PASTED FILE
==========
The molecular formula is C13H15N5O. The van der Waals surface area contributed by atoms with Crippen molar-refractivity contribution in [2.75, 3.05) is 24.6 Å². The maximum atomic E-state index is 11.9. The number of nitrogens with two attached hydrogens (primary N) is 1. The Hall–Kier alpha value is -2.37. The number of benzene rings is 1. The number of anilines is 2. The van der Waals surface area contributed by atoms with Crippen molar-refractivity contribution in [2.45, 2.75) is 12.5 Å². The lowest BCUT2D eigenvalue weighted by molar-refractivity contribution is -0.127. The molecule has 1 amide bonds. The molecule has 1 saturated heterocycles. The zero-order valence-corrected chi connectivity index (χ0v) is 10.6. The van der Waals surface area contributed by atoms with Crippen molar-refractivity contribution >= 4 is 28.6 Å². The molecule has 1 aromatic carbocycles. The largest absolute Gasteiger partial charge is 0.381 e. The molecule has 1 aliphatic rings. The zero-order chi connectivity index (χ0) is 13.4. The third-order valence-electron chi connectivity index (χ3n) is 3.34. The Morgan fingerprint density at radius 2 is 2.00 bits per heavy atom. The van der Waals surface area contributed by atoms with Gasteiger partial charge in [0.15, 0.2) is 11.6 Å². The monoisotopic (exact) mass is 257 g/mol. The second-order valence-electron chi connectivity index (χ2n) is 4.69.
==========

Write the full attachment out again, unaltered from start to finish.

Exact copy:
The molecular formula is C13H15N5O. The van der Waals surface area contributed by atoms with Crippen molar-refractivity contribution in [2.75, 3.05) is 24.6 Å². The maximum atomic E-state index is 11.9. The number of nitrogens with two attached hydrogens (primary N) is 1. The Hall–Kier alpha value is -2.37. The number of benzene rings is 1. The number of anilines is 2. The van der Waals surface area contributed by atoms with Crippen molar-refractivity contribution in [2.45, 2.75) is 12.5 Å². The lowest BCUT2D eigenvalue weighted by molar-refractivity contribution is -0.127. The molecule has 1 amide bonds. The molecule has 1 saturated heterocycles. The zero-order valence-corrected chi connectivity index (χ0v) is 10.6. The van der Waals surface area contributed by atoms with Crippen molar-refractivity contribution >= 4 is 28.6 Å². The molecule has 1 aromatic carbocycles. The largest absolute Gasteiger partial charge is 0.381 e. The molecule has 1 aliphatic rings. The zero-order chi connectivity index (χ0) is 13.4. The third-order valence-electron chi connectivity index (χ3n) is 3.34. The Morgan fingerprint density at radius 2 is 2.00 bits per heavy atom. The van der Waals surface area contributed by atoms with Gasteiger partial charge in [0.15, 0.2) is 11.6 Å². The monoisotopic (exact) mass is 257 g/mol. The second-order valence-electron chi connectivity index (χ2n) is 4.69.